I have spent quite a bit of time testing different Jack settings, and I'm confident it those are optimal given the current limits of my system configuration. The only question that remains for me is : Is there any more system tweaking that needs to be done that the realtime perl scripts do not check for? I'm at 10.7ms... with nothing but guitarix running (and Jack, of course). I dont know how good or bad that is. I was hoping to be single digits. Perhaps that is unrealistic... but my hardware is pretty good...

koffeinfriedhof wrote:You could also use a systemd timer unit to start a script 2 Minutes after boot and checking the state every 10 minutes or so.
That sounds like a great idea. I'll look into that. The other thing that occurred to me is that I might be able to create a sudo for that specific command to run without a password, then add it to that user's bashrc. Since I'm the only one using the system, it isn't much of a risk... I like your idea better though, I'll try that first.

Thanks.
koffeinfriedhof
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Re: Run script at boot

Thu Nov 19, 2020 9:52 am
grooveman wrote:Is there any more system tweaking that needs to be done that the realtime perl scripts do not check for?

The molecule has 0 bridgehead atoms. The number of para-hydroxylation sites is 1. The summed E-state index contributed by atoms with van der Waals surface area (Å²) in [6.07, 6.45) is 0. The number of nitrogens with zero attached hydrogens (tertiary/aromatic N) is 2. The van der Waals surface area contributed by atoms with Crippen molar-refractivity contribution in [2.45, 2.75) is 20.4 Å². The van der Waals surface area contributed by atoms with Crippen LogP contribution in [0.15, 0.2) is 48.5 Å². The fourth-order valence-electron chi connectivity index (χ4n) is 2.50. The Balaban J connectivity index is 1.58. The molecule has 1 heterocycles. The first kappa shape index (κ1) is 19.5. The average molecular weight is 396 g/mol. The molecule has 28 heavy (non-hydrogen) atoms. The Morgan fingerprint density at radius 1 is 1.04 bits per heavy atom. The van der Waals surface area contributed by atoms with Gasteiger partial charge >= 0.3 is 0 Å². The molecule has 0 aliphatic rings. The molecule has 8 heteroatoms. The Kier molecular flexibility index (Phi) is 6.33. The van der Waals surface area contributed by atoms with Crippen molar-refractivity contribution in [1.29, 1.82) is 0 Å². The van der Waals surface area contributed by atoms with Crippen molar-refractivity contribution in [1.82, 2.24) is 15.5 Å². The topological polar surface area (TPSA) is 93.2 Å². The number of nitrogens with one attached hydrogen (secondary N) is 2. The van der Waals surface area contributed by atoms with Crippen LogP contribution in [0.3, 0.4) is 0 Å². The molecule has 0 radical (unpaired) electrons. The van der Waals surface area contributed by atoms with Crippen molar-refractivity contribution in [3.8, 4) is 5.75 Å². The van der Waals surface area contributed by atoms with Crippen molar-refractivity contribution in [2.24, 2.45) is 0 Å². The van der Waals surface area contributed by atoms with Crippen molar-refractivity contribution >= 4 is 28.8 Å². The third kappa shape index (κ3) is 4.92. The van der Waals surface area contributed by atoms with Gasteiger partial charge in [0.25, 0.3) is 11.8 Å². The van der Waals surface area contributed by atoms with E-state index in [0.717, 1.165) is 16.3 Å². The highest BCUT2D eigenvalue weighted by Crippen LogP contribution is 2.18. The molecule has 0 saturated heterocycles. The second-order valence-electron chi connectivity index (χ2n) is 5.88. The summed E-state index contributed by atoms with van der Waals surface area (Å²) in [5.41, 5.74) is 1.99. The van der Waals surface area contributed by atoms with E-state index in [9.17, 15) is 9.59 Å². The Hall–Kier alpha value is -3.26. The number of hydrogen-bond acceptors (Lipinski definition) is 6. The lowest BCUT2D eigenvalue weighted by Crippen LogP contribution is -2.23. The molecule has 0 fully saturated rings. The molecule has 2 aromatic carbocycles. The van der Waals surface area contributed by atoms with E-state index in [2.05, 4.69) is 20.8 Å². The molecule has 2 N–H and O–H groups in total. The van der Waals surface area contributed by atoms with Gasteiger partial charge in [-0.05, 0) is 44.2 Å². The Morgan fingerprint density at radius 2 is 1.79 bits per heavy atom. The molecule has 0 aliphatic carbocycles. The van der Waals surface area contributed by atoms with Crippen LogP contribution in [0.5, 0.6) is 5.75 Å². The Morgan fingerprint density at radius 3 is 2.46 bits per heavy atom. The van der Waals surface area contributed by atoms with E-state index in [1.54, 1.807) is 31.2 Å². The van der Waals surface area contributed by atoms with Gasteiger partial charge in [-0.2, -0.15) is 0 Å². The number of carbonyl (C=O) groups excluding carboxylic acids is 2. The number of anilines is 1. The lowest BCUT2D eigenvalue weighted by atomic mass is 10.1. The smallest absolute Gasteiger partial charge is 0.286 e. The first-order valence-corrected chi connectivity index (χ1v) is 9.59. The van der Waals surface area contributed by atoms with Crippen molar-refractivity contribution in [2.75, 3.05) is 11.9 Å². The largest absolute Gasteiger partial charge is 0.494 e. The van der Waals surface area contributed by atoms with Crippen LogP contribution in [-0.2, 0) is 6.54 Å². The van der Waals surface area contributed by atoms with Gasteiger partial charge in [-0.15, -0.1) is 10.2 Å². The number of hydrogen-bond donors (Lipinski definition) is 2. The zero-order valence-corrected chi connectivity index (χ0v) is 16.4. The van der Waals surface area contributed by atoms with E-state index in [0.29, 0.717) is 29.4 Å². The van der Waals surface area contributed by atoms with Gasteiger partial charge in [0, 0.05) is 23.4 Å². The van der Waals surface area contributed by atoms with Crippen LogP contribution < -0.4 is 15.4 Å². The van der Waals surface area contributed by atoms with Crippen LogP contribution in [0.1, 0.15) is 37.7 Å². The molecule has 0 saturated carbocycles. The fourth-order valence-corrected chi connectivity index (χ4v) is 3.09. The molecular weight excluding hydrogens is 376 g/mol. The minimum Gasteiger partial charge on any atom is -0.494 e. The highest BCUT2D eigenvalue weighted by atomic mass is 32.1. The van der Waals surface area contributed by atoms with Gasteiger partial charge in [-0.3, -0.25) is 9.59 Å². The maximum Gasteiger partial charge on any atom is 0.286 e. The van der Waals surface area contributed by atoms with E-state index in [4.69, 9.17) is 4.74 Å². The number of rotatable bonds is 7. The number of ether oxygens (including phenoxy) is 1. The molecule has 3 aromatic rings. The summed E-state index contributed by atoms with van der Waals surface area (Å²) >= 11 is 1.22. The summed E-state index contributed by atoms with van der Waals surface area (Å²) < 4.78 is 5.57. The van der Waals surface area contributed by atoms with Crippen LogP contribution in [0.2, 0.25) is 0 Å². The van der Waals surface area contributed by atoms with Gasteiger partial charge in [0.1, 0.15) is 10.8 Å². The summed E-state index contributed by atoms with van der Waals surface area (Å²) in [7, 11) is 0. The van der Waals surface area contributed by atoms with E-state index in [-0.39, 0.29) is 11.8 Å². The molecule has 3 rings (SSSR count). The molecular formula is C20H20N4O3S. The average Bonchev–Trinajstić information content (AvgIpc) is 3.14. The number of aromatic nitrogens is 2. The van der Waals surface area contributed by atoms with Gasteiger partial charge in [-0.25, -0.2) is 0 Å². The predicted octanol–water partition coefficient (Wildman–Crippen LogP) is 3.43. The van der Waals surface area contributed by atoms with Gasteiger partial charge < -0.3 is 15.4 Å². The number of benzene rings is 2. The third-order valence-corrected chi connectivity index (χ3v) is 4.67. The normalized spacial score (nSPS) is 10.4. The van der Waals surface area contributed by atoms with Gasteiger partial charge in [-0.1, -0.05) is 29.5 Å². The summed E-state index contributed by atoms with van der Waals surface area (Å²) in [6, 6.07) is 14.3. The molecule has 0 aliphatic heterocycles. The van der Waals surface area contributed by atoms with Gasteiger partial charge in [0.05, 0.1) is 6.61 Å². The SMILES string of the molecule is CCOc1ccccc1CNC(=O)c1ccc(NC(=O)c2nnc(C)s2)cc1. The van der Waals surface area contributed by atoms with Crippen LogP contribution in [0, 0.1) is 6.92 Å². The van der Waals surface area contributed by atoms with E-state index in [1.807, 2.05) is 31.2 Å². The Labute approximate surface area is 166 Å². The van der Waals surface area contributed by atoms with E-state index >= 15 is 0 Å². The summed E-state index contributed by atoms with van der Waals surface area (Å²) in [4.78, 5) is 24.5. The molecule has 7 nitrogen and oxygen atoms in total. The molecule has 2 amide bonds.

Your 10ms are good enough I think, but I didn't write down the msecs in my notes. It is better to have a higher latency without xruns though. You could check if there is a process consuming more CPU than expected using top/htop. My external sound device is currently not connected, so I cannot check my settings directly, but I do remember that I had troubles setting up the pulseaudio-jack-port. For debugging you could try to use alsa only. I have a third user account for such things, using DWM as window manager with a clean config and disabled pulseaudio (which is a systemd --user unit), but including timidity resulting in
Code: Select all
/usr/bin/jackd -dalsa -dhw:PCH,0 -r48000 -p1024 -n2 -Xraw -D -Chw:Omega
# X = MIDI, raw | Omega is the external sound interface | PCH the internal four audio output

[/code]